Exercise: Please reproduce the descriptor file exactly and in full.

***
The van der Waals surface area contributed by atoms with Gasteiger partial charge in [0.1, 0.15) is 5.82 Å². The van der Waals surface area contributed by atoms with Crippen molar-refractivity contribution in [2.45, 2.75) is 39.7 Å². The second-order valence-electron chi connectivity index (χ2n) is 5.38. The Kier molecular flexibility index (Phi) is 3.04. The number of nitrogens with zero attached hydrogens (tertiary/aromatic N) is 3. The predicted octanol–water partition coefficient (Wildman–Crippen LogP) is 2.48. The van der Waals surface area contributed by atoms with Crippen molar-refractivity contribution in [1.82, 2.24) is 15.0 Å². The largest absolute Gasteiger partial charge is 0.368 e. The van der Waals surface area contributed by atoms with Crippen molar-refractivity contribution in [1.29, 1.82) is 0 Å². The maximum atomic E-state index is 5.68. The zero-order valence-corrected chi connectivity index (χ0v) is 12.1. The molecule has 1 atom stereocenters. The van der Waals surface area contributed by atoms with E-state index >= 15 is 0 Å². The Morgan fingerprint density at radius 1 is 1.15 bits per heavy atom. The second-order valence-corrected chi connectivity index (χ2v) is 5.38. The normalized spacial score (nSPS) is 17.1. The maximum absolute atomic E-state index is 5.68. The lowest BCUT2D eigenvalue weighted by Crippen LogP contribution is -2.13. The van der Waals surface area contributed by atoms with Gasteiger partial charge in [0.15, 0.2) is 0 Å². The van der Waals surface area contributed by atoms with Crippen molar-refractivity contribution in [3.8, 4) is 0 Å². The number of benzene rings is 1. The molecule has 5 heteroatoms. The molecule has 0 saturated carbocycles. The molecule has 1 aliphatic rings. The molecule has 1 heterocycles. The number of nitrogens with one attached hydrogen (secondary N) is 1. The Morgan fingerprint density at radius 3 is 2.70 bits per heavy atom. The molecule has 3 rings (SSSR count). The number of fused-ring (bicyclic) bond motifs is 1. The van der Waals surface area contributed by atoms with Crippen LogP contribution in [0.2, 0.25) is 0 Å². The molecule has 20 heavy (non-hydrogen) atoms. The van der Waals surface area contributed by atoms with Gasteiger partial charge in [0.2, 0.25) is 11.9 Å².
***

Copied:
The van der Waals surface area contributed by atoms with Gasteiger partial charge in [0.1, 0.15) is 5.82 Å². The van der Waals surface area contributed by atoms with Crippen molar-refractivity contribution in [2.45, 2.75) is 39.7 Å². The second-order valence-electron chi connectivity index (χ2n) is 5.38. The Kier molecular flexibility index (Phi) is 3.04. The number of nitrogens with zero attached hydrogens (tertiary/aromatic N) is 3. The predicted octanol–water partition coefficient (Wildman–Crippen LogP) is 2.48. The van der Waals surface area contributed by atoms with Crippen molar-refractivity contribution in [1.82, 2.24) is 15.0 Å². The largest absolute Gasteiger partial charge is 0.368 e. The van der Waals surface area contributed by atoms with Crippen molar-refractivity contribution in [1.29, 1.82) is 0 Å². The maximum atomic E-state index is 5.68. The zero-order valence-corrected chi connectivity index (χ0v) is 12.1. The molecule has 1 atom stereocenters. The van der Waals surface area contributed by atoms with E-state index >= 15 is 0 Å². The Morgan fingerprint density at radius 1 is 1.15 bits per heavy atom. The second-order valence-corrected chi connectivity index (χ2v) is 5.38. The normalized spacial score (nSPS) is 17.1. The maximum absolute atomic E-state index is 5.68. The lowest BCUT2D eigenvalue weighted by Crippen LogP contribution is -2.13. The van der Waals surface area contributed by atoms with Gasteiger partial charge in [0.15, 0.2) is 0 Å². The van der Waals surface area contributed by atoms with Crippen molar-refractivity contribution in [3.8, 4) is 0 Å². The number of benzene rings is 1. The molecule has 5 heteroatoms. The molecule has 0 saturated carbocycles. The molecule has 1 aliphatic rings. The molecule has 1 heterocycles. The number of nitrogens with one attached hydrogen (secondary N) is 1. The Morgan fingerprint density at radius 3 is 2.70 bits per heavy atom. The molecule has 3 rings (SSSR count). The number of fused-ring (bicyclic) bond motifs is 1. The van der Waals surface area contributed by atoms with Crippen LogP contribution in [0.2, 0.25) is 0 Å². The molecule has 20 heavy (non-hydrogen) atoms. The van der Waals surface area contributed by atoms with Gasteiger partial charge in [0.2, 0.25) is 11.9 Å².